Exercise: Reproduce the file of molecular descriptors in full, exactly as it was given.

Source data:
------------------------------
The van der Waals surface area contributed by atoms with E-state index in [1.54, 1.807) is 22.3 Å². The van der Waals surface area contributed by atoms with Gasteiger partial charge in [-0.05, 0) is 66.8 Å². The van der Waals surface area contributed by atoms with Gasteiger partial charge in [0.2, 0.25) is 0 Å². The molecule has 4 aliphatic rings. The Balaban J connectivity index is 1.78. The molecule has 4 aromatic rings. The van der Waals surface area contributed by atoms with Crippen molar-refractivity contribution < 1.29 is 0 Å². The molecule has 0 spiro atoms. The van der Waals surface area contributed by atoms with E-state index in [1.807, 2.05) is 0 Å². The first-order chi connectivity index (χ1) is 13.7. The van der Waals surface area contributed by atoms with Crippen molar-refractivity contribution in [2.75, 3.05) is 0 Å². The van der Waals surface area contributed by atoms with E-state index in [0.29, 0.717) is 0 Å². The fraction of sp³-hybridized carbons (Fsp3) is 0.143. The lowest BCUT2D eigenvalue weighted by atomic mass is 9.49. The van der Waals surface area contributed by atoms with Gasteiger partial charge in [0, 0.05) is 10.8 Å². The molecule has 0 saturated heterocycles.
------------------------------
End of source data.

The van der Waals surface area contributed by atoms with E-state index in [1.54, 1.807) is 22.3 Å². The van der Waals surface area contributed by atoms with Gasteiger partial charge in [-0.05, 0) is 66.8 Å². The van der Waals surface area contributed by atoms with Gasteiger partial charge in [0.2, 0.25) is 0 Å². The molecule has 4 aliphatic rings. The Balaban J connectivity index is 1.78. The molecule has 4 aromatic rings. The van der Waals surface area contributed by atoms with Crippen molar-refractivity contribution < 1.29 is 0 Å². The molecule has 0 spiro atoms. The van der Waals surface area contributed by atoms with E-state index in [1.807, 2.05) is 0 Å². The first-order chi connectivity index (χ1) is 13.7. The van der Waals surface area contributed by atoms with Crippen molar-refractivity contribution in [2.75, 3.05) is 0 Å². The van der Waals surface area contributed by atoms with E-state index in [0.29, 0.717) is 0 Å². The fraction of sp³-hybridized carbons (Fsp3) is 0.143. The lowest BCUT2D eigenvalue weighted by atomic mass is 9.49. The van der Waals surface area contributed by atoms with Gasteiger partial charge in [0, 0.05) is 10.8 Å². The molecule has 0 saturated heterocycles.